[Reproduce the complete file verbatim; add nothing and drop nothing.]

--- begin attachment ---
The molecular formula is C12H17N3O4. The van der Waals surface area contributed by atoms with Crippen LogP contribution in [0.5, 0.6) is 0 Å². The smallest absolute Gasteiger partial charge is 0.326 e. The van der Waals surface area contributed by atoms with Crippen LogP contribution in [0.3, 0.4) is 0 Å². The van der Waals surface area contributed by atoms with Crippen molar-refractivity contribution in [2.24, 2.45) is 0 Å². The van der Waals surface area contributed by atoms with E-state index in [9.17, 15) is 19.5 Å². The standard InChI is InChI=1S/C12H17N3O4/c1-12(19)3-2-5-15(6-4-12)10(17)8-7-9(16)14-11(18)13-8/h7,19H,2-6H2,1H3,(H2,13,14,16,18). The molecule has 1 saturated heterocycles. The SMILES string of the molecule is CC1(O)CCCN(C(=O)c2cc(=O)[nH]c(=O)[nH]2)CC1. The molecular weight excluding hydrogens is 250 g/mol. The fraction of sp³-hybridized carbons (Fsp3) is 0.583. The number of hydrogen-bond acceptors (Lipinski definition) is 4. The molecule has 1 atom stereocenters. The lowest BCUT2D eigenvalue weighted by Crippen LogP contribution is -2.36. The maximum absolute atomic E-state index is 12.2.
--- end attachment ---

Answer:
The molecular formula is C12H17N3O4. The van der Waals surface area contributed by atoms with Crippen LogP contribution in [0.5, 0.6) is 0 Å². The smallest absolute Gasteiger partial charge is 0.326 e. The van der Waals surface area contributed by atoms with Crippen LogP contribution in [0.3, 0.4) is 0 Å². The van der Waals surface area contributed by atoms with Crippen molar-refractivity contribution in [2.24, 2.45) is 0 Å². The van der Waals surface area contributed by atoms with E-state index in [9.17, 15) is 19.5 Å². The standard InChI is InChI=1S/C12H17N3O4/c1-12(19)3-2-5-15(6-4-12)10(17)8-7-9(16)14-11(18)13-8/h7,19H,2-6H2,1H3,(H2,13,14,16,18). The molecule has 1 saturated heterocycles. The SMILES string of the molecule is CC1(O)CCCN(C(=O)c2cc(=O)[nH]c(=O)[nH]2)CC1. The molecular weight excluding hydrogens is 250 g/mol. The fraction of sp³-hybridized carbons (Fsp3) is 0.583. The number of hydrogen-bond acceptors (Lipinski definition) is 4. The molecule has 1 atom stereocenters. The lowest BCUT2D eigenvalue weighted by Crippen LogP contribution is -2.36. The maximum absolute atomic E-state index is 12.2.